By John Whitelegg
We have always known that walking and cycling are unambiguously good for individual and community health. Mayer Hillman dealt with walking in a thorough, scientific and policy relevant manner in his 1979 book (with Anne Whalley), “Walking is transport”. He went on to do the same again in “Cycling: towards health and safety” in 1992. We also know that road traffic danger and worries about walking and cycling in and near heavy traffic and often speeding traffic is a huge deterrent to doing something that is intrinsically healthy, inexpensive and supportive of lively, active communities. As is often the case in transport, knowledge, science and evidence is not valued and not a part of decision-making. Anyone who has sat in a Council planning committee meeting considering new car-dependent developments will know that the outcome will be huge increases in car parking numbers, very expensive increases in road capacity and truly dreadful walking and cycling environments.
It is, therefore no surprise at all that walking and cycling are in decline in spite of the very strong and often misleading propaganda that attempts to convince us that cycling is thriving.
The problem we are all dealing with is the deeply embedded commitment in all public policy to promote cars and lorries and demote walking and cycling but perhaps things may now change. This month the World Health Organisation in Geneva, after extensive discussion and consultation, has produced a draft global strategy on physical activity.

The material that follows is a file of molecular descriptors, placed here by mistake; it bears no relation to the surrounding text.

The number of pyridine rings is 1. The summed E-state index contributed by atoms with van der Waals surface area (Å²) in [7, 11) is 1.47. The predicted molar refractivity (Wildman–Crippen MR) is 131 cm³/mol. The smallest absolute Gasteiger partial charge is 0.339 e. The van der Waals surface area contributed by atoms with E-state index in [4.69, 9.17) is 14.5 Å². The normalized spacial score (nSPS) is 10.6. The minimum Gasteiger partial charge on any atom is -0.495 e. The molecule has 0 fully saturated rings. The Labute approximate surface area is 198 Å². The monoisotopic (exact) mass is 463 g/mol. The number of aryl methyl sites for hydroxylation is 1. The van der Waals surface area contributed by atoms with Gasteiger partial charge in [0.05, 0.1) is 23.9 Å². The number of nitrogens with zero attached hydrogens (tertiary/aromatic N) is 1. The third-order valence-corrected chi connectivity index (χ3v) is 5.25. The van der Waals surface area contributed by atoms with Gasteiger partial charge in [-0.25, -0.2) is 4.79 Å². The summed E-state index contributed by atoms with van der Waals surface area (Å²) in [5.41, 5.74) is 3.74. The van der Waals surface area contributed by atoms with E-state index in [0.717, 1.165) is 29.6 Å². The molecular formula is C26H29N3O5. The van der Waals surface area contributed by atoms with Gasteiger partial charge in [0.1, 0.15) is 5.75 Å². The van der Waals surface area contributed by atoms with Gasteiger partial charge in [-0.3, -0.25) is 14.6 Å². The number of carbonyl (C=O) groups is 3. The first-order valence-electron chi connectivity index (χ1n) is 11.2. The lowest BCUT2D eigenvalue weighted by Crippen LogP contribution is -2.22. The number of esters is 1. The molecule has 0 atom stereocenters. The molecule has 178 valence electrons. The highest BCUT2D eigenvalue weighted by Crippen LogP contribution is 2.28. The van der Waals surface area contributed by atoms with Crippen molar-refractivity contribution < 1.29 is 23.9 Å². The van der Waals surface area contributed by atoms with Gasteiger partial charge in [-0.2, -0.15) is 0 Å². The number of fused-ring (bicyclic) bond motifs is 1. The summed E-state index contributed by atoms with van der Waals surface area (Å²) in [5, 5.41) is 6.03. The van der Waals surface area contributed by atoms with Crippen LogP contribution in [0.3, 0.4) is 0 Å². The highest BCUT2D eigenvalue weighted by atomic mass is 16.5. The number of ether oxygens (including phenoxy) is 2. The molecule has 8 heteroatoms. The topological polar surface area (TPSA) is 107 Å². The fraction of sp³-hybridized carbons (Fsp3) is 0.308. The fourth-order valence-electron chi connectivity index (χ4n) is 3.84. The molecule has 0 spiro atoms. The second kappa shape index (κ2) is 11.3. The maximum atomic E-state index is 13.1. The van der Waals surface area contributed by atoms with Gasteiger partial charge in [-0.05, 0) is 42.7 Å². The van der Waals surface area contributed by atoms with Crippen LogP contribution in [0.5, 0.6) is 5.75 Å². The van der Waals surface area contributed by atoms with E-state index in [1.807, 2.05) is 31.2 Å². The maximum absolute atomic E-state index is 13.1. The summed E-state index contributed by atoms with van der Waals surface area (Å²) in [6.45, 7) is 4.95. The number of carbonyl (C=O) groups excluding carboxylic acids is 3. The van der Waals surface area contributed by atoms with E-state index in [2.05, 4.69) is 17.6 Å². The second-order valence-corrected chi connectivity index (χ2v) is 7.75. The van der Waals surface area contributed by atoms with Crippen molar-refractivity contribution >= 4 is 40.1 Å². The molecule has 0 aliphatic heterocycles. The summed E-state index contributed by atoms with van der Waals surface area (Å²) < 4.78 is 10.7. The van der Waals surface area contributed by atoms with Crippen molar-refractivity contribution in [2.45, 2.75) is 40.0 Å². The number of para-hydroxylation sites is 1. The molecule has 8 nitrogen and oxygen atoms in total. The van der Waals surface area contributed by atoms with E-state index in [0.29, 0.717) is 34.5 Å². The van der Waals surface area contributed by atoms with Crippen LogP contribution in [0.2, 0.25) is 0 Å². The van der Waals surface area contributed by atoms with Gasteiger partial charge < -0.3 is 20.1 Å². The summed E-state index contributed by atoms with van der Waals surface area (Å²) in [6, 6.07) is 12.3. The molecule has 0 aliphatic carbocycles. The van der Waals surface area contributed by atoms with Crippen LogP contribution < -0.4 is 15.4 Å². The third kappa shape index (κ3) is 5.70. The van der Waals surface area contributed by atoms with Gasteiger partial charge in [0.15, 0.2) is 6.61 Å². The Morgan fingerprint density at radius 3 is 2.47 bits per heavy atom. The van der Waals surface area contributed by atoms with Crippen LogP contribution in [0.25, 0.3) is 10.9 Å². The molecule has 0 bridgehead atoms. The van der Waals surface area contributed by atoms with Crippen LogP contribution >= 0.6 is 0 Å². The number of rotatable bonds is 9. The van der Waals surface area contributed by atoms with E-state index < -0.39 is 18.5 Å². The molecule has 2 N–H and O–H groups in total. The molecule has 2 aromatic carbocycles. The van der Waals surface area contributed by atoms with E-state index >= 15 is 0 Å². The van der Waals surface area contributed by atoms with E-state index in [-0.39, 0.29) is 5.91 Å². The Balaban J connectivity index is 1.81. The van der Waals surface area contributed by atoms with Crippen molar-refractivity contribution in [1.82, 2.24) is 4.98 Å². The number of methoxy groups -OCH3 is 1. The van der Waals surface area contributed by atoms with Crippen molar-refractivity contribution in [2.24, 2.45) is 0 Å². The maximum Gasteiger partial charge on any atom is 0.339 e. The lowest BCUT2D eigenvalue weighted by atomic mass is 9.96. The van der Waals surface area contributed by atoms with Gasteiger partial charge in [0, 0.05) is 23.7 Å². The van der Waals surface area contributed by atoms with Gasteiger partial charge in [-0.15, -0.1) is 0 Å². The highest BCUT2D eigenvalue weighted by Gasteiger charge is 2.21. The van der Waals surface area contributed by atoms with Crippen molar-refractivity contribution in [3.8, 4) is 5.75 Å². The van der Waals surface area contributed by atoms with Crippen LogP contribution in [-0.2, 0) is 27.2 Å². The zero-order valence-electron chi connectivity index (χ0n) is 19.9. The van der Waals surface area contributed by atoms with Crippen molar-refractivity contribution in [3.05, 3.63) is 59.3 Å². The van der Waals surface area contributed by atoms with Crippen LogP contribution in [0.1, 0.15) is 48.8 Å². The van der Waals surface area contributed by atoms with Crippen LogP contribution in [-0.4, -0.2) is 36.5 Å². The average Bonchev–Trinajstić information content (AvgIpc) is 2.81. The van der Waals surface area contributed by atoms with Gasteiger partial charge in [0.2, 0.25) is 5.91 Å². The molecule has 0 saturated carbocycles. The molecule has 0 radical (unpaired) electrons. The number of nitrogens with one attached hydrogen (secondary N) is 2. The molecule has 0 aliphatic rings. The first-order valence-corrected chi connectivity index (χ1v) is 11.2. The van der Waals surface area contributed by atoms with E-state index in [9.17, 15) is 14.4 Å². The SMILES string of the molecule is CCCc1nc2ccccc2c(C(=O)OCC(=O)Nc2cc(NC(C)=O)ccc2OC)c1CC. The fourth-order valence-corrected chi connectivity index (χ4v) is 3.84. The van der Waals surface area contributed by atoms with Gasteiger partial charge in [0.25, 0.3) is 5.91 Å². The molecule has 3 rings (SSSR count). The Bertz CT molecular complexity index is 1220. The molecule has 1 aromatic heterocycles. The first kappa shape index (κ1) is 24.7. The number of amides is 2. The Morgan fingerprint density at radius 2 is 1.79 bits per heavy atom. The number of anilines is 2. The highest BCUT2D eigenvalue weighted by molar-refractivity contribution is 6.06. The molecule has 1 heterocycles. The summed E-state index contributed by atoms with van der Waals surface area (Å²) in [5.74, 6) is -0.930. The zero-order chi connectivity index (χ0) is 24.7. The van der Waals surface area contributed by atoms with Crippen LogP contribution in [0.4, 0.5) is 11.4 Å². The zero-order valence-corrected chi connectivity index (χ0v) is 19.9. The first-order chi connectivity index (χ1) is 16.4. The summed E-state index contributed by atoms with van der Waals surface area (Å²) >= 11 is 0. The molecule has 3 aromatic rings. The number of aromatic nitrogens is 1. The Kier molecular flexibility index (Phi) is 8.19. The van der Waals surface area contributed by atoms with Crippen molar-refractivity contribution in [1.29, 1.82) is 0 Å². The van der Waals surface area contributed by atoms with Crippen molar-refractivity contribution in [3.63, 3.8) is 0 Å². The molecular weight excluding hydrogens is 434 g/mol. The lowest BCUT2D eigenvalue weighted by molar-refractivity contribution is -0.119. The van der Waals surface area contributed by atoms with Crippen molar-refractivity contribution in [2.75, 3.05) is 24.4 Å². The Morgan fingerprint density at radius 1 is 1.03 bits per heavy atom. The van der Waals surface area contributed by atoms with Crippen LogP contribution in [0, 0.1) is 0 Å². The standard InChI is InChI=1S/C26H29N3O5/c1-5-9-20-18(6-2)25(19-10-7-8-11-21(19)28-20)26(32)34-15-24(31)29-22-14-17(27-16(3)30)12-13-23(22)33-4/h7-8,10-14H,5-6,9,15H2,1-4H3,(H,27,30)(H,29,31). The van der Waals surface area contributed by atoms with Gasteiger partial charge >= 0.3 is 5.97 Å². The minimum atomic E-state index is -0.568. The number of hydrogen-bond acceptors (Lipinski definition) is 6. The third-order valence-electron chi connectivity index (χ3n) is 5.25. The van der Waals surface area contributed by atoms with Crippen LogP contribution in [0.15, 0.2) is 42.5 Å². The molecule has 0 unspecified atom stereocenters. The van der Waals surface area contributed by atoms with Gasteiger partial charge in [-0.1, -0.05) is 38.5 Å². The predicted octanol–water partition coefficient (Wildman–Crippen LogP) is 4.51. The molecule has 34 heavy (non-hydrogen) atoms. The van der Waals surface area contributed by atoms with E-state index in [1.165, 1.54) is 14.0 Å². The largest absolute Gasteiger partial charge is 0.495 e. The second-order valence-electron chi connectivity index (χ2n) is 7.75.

This is significant because the WHO is a UN organisation charged with giving guidance to every country on the planet and that guidance will now include ways of boosting walking and cycling, shifting transport spending so that a much larger proportion goes into walking and cycling, urban design to create environments that support physical activity including walking and cycling and 30 kph speed limits.
It is of course possible that such guidance will not have much impact on those who make decisions about transport policy in Britain e.g. the truly dreadful M4 relief road in South Wales at £1.1 billion for 22 km and the wasteful spending of £14 million in Shrewsbury (Shropshire Council) on 2 roundabouts and a new road. Nothing the WHO can do will shift unintelligent thinking in our councils in the direction well-balanced intelligent, health promoting thinking based on Vision Zero and 30 kph. It is still a very good thing that we have the WHO “on-side” and it is up to all those who want to eliminate deaths in the traffic world (Vision Zero) and improve public health to welcome the WHO contribution and to use it where it matters which is in ever council chamber in Britain and in every discussion with MPs and those who would like to be MPs
The WHO draft strategy (Global Action Plan on Physical Activity) can be found here.
Consultation will be open until 22 September 2017.
Member States, UN organizations and non-State actors are invited to submit their comments by email.
John Whitelegg is a member of the WHO Strategic Advisory Network for the Development of the Global Action Plan on Physical Activity